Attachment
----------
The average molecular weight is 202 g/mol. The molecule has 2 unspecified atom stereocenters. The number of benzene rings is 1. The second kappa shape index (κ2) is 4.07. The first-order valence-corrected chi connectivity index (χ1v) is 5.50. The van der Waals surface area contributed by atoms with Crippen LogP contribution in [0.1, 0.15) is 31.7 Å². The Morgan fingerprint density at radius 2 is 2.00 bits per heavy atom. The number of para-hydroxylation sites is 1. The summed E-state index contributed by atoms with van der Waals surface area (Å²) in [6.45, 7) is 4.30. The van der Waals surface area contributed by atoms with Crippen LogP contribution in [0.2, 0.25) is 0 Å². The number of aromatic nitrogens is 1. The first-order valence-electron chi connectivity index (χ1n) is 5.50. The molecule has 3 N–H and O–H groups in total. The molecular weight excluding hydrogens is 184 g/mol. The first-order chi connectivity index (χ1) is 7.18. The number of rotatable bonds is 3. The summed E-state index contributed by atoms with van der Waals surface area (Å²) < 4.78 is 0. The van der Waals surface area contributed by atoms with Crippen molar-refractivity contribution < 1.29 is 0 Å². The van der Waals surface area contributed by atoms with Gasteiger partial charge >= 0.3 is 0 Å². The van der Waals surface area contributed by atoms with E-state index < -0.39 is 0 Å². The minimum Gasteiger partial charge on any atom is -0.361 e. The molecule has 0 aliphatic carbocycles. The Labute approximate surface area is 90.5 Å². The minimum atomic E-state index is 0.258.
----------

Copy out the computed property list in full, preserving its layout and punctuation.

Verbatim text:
The average molecular weight is 202 g/mol. The molecule has 2 unspecified atom stereocenters. The number of benzene rings is 1. The second kappa shape index (κ2) is 4.07. The first-order valence-corrected chi connectivity index (χ1v) is 5.50. The van der Waals surface area contributed by atoms with Crippen LogP contribution in [0.1, 0.15) is 31.7 Å². The Morgan fingerprint density at radius 2 is 2.00 bits per heavy atom. The number of para-hydroxylation sites is 1. The summed E-state index contributed by atoms with van der Waals surface area (Å²) in [6.45, 7) is 4.30. The van der Waals surface area contributed by atoms with Crippen LogP contribution in [0.2, 0.25) is 0 Å². The number of aromatic nitrogens is 1. The first-order valence-electron chi connectivity index (χ1n) is 5.50. The molecule has 3 N–H and O–H groups in total. The molecular weight excluding hydrogens is 184 g/mol. The first-order chi connectivity index (χ1) is 7.18. The number of rotatable bonds is 3. The summed E-state index contributed by atoms with van der Waals surface area (Å²) < 4.78 is 0. The van der Waals surface area contributed by atoms with Crippen molar-refractivity contribution < 1.29 is 0 Å². The van der Waals surface area contributed by atoms with Gasteiger partial charge >= 0.3 is 0 Å². The van der Waals surface area contributed by atoms with E-state index < -0.39 is 0 Å². The minimum Gasteiger partial charge on any atom is -0.361 e. The molecule has 0 aliphatic carbocycles. The Labute approximate surface area is 90.5 Å². The minimum atomic E-state index is 0.258.